II. Sources And Authorship
Jewish tradition has considered the books of Ezra and Nehemiah a single work. Their separation was first attested in the third century a.d. by the church father, Origen. Recognition of the original unity of the books is important for interpretation, requiring us to look for the structure and meaning of the whole work.
It is generally agreed that there are several identifiable sources the author utilized in his composition. The largest are two separate first-person accounts, one by Ezra, the other by Nehemiah, usually considered their respective “memoirs.” The Ezra memoir comprises Ezr 7-10 and perhaps Ne 8-10. Nehemiah's memoir is found in Ne 1-7 and most of chs. 12 and 13. The first six chapters of Ezra are composed primarily of official documents, mostly in Aramaic (4:8-6:18), together with traditions reflected in the prophecies of Haggai and Zechariah. The remaining material is thought to have originated with the author.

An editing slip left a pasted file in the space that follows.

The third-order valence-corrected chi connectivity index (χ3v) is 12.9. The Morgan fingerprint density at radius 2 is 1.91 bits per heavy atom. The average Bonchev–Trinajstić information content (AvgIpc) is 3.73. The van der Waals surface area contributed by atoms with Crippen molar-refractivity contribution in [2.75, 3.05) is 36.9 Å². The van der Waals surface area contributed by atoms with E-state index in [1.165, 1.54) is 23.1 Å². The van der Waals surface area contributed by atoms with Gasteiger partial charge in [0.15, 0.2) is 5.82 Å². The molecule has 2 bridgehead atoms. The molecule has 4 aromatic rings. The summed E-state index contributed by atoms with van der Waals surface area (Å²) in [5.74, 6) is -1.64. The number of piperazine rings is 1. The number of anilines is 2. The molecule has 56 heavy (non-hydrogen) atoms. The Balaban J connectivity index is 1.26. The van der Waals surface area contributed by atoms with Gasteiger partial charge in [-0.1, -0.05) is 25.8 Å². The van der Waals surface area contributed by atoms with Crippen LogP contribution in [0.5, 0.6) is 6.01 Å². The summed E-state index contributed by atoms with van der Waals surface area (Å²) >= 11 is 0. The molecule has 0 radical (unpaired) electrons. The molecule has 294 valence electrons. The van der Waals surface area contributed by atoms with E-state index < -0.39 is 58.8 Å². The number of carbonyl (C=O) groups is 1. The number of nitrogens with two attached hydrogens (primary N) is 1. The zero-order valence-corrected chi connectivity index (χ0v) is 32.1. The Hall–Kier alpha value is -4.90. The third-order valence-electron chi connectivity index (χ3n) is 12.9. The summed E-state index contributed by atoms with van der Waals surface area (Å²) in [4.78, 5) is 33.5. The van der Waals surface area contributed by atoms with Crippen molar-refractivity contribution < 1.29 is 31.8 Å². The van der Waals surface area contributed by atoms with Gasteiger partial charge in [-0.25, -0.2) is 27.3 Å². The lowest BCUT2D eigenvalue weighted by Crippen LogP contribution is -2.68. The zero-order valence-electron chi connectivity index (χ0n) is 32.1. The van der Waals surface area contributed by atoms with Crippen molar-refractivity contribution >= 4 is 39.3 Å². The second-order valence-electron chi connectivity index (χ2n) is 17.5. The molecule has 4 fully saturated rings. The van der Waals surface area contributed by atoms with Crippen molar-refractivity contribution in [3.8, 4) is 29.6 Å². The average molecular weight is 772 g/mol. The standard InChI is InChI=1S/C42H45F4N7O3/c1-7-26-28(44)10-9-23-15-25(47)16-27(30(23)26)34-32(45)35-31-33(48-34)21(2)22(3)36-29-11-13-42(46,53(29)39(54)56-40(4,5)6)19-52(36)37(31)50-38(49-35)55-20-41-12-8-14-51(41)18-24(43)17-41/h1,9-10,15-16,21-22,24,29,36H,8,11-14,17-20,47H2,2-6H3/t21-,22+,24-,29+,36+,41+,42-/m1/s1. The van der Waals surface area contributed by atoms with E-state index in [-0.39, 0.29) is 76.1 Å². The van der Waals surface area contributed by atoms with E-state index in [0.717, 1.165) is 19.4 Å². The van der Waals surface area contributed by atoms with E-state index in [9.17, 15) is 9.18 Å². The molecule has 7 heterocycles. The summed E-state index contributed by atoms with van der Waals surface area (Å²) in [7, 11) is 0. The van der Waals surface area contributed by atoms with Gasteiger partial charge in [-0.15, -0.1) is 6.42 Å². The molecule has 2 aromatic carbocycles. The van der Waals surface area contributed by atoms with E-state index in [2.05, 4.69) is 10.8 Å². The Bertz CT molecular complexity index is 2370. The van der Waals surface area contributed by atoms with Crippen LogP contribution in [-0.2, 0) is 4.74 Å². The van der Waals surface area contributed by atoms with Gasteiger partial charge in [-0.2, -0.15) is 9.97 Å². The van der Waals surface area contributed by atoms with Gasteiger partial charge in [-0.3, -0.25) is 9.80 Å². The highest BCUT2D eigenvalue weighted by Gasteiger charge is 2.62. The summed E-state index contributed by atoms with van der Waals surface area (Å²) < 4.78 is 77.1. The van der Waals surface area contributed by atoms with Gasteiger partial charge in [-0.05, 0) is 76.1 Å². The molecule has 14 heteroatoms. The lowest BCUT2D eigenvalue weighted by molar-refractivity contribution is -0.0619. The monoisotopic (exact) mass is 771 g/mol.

In view of the extensive sources used in Ezra-Nehemiah, the designation “author” is somewhat misleading. It is probably more accurate to speak of the compiler or redactor who selectively used these sources together with other material to convey a particular message. We must also consider the possibility that there were several stages of redaction before the final work appeared.
The Talmud (Baba Bathra 15a) attributes authorship of both books, as well as Chronicles, to Ezra. This tradition has been supported by some modern scholars. The consensus in current scholarship, however, is that an unnamed Jew who lived in the fourth or third century b.c. was responsible for these books. The compiler is usually called the chronicler due to the conventions and themes these works share. Recently several interpreters have challenged this theory.